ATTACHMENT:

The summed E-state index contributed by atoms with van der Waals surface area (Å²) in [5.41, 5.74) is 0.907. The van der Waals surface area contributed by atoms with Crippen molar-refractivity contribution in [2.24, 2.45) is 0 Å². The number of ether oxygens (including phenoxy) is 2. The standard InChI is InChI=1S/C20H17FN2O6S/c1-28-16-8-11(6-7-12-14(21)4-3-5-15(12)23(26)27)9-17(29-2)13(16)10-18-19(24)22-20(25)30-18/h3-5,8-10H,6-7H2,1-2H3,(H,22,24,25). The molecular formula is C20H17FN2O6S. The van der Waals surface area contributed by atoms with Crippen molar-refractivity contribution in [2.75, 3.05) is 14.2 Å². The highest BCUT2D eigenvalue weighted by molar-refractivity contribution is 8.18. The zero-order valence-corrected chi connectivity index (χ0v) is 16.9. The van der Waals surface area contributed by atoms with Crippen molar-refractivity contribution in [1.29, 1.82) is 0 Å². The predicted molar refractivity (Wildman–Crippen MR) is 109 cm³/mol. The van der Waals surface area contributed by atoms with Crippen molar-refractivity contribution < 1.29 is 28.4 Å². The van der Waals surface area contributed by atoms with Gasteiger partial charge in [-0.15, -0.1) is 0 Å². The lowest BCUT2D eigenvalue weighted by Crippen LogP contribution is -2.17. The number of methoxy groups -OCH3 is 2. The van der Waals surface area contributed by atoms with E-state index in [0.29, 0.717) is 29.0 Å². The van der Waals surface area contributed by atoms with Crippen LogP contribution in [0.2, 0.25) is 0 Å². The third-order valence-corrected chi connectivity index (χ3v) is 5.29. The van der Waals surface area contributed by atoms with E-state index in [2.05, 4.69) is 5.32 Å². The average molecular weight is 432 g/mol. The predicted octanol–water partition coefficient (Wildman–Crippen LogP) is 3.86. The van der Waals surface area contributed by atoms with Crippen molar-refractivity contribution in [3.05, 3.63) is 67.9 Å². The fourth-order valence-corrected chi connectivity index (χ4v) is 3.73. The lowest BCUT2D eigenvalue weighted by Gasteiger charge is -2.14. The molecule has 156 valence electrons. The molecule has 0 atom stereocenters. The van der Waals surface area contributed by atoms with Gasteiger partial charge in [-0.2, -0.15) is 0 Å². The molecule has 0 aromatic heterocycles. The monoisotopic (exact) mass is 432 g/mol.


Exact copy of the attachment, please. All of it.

The summed E-state index contributed by atoms with van der Waals surface area (Å²) in [5.41, 5.74) is 0.907. The van der Waals surface area contributed by atoms with Crippen molar-refractivity contribution in [2.24, 2.45) is 0 Å². The number of ether oxygens (including phenoxy) is 2. The standard InChI is InChI=1S/C20H17FN2O6S/c1-28-16-8-11(6-7-12-14(21)4-3-5-15(12)23(26)27)9-17(29-2)13(16)10-18-19(24)22-20(25)30-18/h3-5,8-10H,6-7H2,1-2H3,(H,22,24,25). The molecular formula is C20H17FN2O6S. The van der Waals surface area contributed by atoms with Crippen molar-refractivity contribution in [2.75, 3.05) is 14.2 Å². The highest BCUT2D eigenvalue weighted by molar-refractivity contribution is 8.18. The zero-order valence-corrected chi connectivity index (χ0v) is 16.9. The van der Waals surface area contributed by atoms with Crippen molar-refractivity contribution in [1.29, 1.82) is 0 Å². The predicted molar refractivity (Wildman–Crippen MR) is 109 cm³/mol. The van der Waals surface area contributed by atoms with Crippen molar-refractivity contribution < 1.29 is 28.4 Å². The van der Waals surface area contributed by atoms with Gasteiger partial charge in [-0.15, -0.1) is 0 Å². The lowest BCUT2D eigenvalue weighted by Crippen LogP contribution is -2.17. The number of methoxy groups -OCH3 is 2. The van der Waals surface area contributed by atoms with E-state index in [0.29, 0.717) is 29.0 Å². The van der Waals surface area contributed by atoms with Crippen LogP contribution in [0.2, 0.25) is 0 Å². The third-order valence-corrected chi connectivity index (χ3v) is 5.29. The van der Waals surface area contributed by atoms with E-state index in [2.05, 4.69) is 5.32 Å². The average molecular weight is 432 g/mol. The predicted octanol–water partition coefficient (Wildman–Crippen LogP) is 3.86. The van der Waals surface area contributed by atoms with Crippen molar-refractivity contribution in [3.05, 3.63) is 67.9 Å². The fourth-order valence-corrected chi connectivity index (χ4v) is 3.73. The lowest BCUT2D eigenvalue weighted by Gasteiger charge is -2.14. The molecule has 156 valence electrons. The molecule has 0 atom stereocenters. The van der Waals surface area contributed by atoms with Gasteiger partial charge in [-0.2, -0.15) is 0 Å². The molecule has 0 aromatic heterocycles. The monoisotopic (exact) mass is 432 g/mol.